Dries Van Noten could have made a far-more uplifting case for his fall collection if only he'd run the show in reverse order. His full, floor-sweeping distressed-velvet skirt in an extraordinary shade of orange, cinched with a fuchsia satin sash and topped with a fragile black camisole embroidered with green flowers, would have made a fabulous opener. Together with another romantic, gray-beige gypsy skirt, embroidered in jet, he could have held the attention of the room. As well as added a succinct contribution to the general conversation about the desirability of long skirts for fall.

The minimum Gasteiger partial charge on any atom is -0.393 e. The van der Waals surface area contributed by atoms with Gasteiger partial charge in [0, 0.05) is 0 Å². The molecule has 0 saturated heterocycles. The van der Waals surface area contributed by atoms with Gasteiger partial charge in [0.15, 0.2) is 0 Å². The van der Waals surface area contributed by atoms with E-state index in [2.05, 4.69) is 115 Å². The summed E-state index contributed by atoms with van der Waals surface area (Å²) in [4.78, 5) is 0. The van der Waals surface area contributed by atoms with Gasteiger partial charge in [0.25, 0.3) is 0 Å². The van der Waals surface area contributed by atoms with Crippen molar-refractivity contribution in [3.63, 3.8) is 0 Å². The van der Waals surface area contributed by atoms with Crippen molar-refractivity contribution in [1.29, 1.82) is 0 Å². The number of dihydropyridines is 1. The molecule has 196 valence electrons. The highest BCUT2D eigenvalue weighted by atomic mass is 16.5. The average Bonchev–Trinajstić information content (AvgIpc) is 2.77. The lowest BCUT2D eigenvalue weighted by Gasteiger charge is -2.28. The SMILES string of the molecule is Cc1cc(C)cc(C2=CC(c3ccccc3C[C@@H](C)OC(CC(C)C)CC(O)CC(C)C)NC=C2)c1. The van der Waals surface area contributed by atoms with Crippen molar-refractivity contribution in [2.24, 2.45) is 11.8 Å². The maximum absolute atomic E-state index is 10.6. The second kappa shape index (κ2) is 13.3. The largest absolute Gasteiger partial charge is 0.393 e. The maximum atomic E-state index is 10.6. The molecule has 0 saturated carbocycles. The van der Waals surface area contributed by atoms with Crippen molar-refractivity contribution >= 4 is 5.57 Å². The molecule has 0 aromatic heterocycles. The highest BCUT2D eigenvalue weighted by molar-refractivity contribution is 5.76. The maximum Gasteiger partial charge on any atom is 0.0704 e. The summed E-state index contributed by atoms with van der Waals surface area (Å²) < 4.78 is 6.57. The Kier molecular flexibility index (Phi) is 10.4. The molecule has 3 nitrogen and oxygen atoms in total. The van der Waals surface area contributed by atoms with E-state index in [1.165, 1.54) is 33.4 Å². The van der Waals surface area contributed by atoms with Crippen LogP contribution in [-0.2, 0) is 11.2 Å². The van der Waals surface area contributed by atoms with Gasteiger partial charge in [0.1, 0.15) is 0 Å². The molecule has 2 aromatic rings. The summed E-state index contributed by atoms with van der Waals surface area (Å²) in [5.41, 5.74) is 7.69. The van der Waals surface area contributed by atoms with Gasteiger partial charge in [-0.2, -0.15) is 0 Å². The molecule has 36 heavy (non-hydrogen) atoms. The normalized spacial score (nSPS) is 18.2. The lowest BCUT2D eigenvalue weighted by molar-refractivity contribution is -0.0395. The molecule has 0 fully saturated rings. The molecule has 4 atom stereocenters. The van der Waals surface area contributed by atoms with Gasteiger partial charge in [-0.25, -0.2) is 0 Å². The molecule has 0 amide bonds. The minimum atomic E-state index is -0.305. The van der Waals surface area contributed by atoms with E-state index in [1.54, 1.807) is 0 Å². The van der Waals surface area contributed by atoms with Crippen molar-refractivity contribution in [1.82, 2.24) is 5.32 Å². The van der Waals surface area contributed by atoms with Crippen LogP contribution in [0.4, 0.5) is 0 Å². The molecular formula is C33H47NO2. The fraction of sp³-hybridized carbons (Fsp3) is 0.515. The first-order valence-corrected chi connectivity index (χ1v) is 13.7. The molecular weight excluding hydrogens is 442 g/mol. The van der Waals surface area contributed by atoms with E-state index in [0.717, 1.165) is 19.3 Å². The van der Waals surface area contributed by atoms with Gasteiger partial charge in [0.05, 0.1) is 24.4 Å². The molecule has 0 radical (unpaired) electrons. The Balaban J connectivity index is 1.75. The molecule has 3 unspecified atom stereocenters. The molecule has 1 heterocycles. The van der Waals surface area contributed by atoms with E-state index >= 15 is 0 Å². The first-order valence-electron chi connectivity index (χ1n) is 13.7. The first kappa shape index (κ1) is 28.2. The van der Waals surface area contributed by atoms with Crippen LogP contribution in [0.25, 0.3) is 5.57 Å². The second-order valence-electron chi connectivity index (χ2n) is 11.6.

But instead, the show made a long and rather draggy journey toward those outstanding pieces. The characters on his runway looked like refugees from the Mitteleuropean 1940's: women with fancy bohemian pasts fallen on hard times. With poignant dance hall music playing in the background, they walked out as if bravely trying to make the best of a bad situation, in faded, fur-trimmed coats, rolled-up menswear pants, and platform shoes. Among the salt-and-pepper tweeds and voluminous raincoats, there were such tokens of lost splendor as tarnished lamé, drapey printed velvet, and cheerful folk prints. In the general drift, they seemed to be following the caravan of this fall's Russian theme. But the show's drabness was almost overwhelming, until that lovely, colorful moment at the end.